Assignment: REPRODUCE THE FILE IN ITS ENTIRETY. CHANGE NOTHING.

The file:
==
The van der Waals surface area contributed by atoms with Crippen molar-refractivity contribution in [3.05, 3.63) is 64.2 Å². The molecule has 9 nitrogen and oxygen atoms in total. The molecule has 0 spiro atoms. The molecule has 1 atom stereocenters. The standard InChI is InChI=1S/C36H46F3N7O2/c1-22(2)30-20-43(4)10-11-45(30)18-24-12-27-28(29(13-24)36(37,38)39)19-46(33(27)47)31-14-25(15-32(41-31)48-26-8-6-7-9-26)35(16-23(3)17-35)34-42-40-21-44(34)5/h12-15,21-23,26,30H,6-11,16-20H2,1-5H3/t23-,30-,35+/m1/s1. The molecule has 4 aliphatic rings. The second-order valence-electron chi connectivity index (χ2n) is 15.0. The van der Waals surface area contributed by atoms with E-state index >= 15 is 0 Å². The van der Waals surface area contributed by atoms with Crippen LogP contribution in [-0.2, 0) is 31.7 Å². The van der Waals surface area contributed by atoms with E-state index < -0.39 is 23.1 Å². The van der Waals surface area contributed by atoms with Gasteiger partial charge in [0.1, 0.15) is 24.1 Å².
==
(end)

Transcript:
The van der Waals surface area contributed by atoms with Crippen molar-refractivity contribution in [3.05, 3.63) is 64.2 Å². The molecule has 9 nitrogen and oxygen atoms in total. The molecule has 0 spiro atoms. The molecule has 1 atom stereocenters. The standard InChI is InChI=1S/C36H46F3N7O2/c1-22(2)30-20-43(4)10-11-45(30)18-24-12-27-28(29(13-24)36(37,38)39)19-46(33(27)47)31-14-25(15-32(41-31)48-26-8-6-7-9-26)35(16-23(3)17-35)34-42-40-21-44(34)5/h12-15,21-23,26,30H,6-11,16-20H2,1-5H3/t23-,30-,35+/m1/s1. The molecule has 4 aliphatic rings. The second-order valence-electron chi connectivity index (χ2n) is 15.0. The van der Waals surface area contributed by atoms with E-state index >= 15 is 0 Å². The van der Waals surface area contributed by atoms with Crippen LogP contribution in [-0.2, 0) is 31.7 Å². The van der Waals surface area contributed by atoms with E-state index < -0.39 is 23.1 Å². The van der Waals surface area contributed by atoms with Gasteiger partial charge in [0.1, 0.15) is 24.1 Å².